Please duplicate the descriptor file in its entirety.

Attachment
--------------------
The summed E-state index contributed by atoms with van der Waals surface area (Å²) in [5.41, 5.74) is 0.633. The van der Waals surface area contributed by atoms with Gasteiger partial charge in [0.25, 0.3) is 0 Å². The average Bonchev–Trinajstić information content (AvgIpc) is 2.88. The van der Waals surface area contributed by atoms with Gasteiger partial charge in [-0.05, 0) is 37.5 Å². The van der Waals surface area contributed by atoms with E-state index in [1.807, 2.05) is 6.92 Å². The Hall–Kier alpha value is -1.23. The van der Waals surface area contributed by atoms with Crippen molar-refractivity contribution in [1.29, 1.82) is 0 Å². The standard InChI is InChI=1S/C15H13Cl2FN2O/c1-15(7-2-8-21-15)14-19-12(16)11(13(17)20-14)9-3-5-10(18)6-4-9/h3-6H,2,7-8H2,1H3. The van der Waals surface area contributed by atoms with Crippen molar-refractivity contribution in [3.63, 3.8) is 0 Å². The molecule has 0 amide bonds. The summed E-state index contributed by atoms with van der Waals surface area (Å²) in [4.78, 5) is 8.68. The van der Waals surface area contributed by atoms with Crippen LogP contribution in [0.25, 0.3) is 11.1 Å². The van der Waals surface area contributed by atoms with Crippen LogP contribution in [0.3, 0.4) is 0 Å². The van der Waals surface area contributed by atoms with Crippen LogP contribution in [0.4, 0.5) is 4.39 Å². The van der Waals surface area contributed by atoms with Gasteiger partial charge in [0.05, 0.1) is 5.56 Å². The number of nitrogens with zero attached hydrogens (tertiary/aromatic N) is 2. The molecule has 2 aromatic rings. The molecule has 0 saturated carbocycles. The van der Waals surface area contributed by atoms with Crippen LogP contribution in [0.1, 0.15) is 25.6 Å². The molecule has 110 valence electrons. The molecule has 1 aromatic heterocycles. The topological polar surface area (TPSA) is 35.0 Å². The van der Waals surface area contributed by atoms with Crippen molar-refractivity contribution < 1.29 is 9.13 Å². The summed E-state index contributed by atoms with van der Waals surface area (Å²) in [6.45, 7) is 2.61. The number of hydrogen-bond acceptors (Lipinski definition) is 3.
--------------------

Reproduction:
The summed E-state index contributed by atoms with van der Waals surface area (Å²) in [5.41, 5.74) is 0.633. The van der Waals surface area contributed by atoms with Gasteiger partial charge in [0.25, 0.3) is 0 Å². The average Bonchev–Trinajstić information content (AvgIpc) is 2.88. The van der Waals surface area contributed by atoms with Gasteiger partial charge in [-0.05, 0) is 37.5 Å². The van der Waals surface area contributed by atoms with E-state index in [1.807, 2.05) is 6.92 Å². The Hall–Kier alpha value is -1.23. The van der Waals surface area contributed by atoms with Crippen molar-refractivity contribution in [1.29, 1.82) is 0 Å². The standard InChI is InChI=1S/C15H13Cl2FN2O/c1-15(7-2-8-21-15)14-19-12(16)11(13(17)20-14)9-3-5-10(18)6-4-9/h3-6H,2,7-8H2,1H3. The van der Waals surface area contributed by atoms with Crippen molar-refractivity contribution in [3.63, 3.8) is 0 Å². The molecule has 0 amide bonds. The summed E-state index contributed by atoms with van der Waals surface area (Å²) in [4.78, 5) is 8.68. The van der Waals surface area contributed by atoms with Crippen LogP contribution in [0.25, 0.3) is 11.1 Å². The van der Waals surface area contributed by atoms with Crippen LogP contribution in [0.3, 0.4) is 0 Å². The van der Waals surface area contributed by atoms with Crippen LogP contribution in [0.4, 0.5) is 4.39 Å². The van der Waals surface area contributed by atoms with Gasteiger partial charge in [0.05, 0.1) is 5.56 Å². The number of nitrogens with zero attached hydrogens (tertiary/aromatic N) is 2. The molecule has 2 aromatic rings. The molecule has 0 saturated carbocycles. The van der Waals surface area contributed by atoms with Crippen LogP contribution in [0.1, 0.15) is 25.6 Å². The molecule has 110 valence electrons. The molecule has 1 aromatic heterocycles. The topological polar surface area (TPSA) is 35.0 Å². The van der Waals surface area contributed by atoms with Crippen molar-refractivity contribution < 1.29 is 9.13 Å². The summed E-state index contributed by atoms with van der Waals surface area (Å²) in [6.45, 7) is 2.61. The number of hydrogen-bond acceptors (Lipinski definition) is 3.